19.494 Wikipedia and citation

From: Humanist Discussion Group (by way of Willard McCarty willard.mccarty_at_kcl.ac.uk>
Date: Fri, 9 Dec 2005 08:08:04 +0000

               Humanist Discussion Group, Vol. 19, No. 494.
       Centre for Computing in the Humanities, King's College London
                     Submit to: humanist_at_princeton.edu

         Date: Fri, 09 Dec 2005 07:44:57 +0000
         From: Ryan Deschamps <Ryan.Deschamps_at_Dal.Ca>
         Subject: Wikipedia and the citing of resources

I think whether a student or scholar should cite a source depends on how he/she
uses it in the paper. For instance, I have sent individuals to a print index
to look for information related to their subject, yet neither my name nor the
title of the index would have made it to the paper (I realize that databases
are now included in citations, but I contend it is for different reasons than

I also would not expect a thesaurus to be cited if someone used it to find a
more precise or appropriate word in their paper.

At the other end of the spectrum, if someone quoted a source directly as
evidence for a key point in their paper, I would expect a citation and I would
expect a prof/peer reviewer to check that citation for accuracy.

Wikipedia is an in-betweener. I think some judgement needs to be used re:
"cite or don't cite." Generally, if the information is "common knowledge"
(ie. the sky is blue) you can choose not to cite. I think that if you use a
source as a metasource, it is probably not necessary to cite it, since the
source is really only using information it got from the original source (and so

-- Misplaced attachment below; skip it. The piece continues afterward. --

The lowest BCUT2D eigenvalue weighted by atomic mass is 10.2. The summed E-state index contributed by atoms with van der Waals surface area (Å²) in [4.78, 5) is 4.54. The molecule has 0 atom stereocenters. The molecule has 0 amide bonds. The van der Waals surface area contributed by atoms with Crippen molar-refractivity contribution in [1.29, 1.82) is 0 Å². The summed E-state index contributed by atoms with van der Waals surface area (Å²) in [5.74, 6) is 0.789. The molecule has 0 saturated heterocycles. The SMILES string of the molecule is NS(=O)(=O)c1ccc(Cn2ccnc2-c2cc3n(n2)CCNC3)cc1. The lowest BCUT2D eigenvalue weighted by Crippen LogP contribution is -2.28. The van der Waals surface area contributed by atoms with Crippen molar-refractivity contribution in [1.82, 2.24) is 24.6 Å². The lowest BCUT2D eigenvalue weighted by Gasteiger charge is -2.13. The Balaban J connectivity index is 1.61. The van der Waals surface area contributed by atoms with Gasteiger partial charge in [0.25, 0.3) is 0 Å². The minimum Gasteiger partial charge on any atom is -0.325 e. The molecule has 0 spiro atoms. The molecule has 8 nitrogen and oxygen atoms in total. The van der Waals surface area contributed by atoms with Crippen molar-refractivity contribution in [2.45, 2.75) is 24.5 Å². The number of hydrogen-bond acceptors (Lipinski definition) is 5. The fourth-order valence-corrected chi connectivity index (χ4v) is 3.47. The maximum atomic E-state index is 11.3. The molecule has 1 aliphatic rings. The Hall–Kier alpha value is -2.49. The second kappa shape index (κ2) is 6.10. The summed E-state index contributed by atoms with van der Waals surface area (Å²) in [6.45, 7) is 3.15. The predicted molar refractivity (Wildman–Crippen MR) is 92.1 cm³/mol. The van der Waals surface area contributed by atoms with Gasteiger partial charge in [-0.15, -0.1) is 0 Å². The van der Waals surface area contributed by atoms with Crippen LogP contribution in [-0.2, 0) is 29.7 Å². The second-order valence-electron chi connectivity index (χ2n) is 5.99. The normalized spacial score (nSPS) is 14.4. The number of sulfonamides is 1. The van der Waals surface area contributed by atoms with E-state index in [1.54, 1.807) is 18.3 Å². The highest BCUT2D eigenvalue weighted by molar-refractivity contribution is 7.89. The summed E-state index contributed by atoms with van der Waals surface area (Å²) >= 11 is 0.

are you).

But in the end, there cannot be any hard and fast rules for the "grey areas" of
citation -- students and scholars both need to use their judgement.

That said, my advice as a student advisor has always been "when in
doubt, cite."
   That's mostly because the extra work saved by omitting a footnote is not
worth the wrath of a university senate committee.

My earlier comments about citations for encyclopedias being criticized related
more to the critical component of the essay and not about the citations
themselves. Ie. if I was marking a paper and saw that someone used wikipedia
for a key piece of evidence, I would hone in on that quote for accuracy and
scholarly rigor. I would also ask the question "is there obvious, more useful
source, for this citation?" And my ultimate answer to this question would have
an impact on the student's grade.

But here is an interesting questions -- what if someone quotes
wikipedia and the
quote is substantially changed from it's original? What if a citation is
provided, but not quoted and the information has substantially changed? The
retrieval date helps, I suppose, but that's a pretty hard slog to check the
source if you ask me.

Ryan. . .

         Date: Thu, 08 Dec 2005 07:10:16 +0000
         From: Gabriel BODARD <gabriel.bodard_at_KCL.AC.UK>

Is anyone else uncomfortable with the idea of telling students they can use a
resource but not cite it, or equally for scholars to use a resource
but not cite

I am thinking of scholars who use http://www.tlg.uci.edu/ to find patterns and
word groups in Greek texts, and then use the citations provided as though they
had alsoo read the books (which presumably they have) but without mentioning
that they used the TLG in the first place. Or who use http://www.pase.ac.uk/ to
find information about Medieval individuals and relationships between them and
other individuals and places, and then cite the primary sources but not PASE,
giving the impression that they know all the primary sources intimately and
don't need to use this newfangled online thing.

Is it not more intellectually honest to cite both the tool you use to find your
information--where the resource has actually done much of the work for you,
rather than just a raw text search engine--and the primary sources of that

Ryan Deschamps
Received on Fri Dec 09 2005 - 03:20:56 EST

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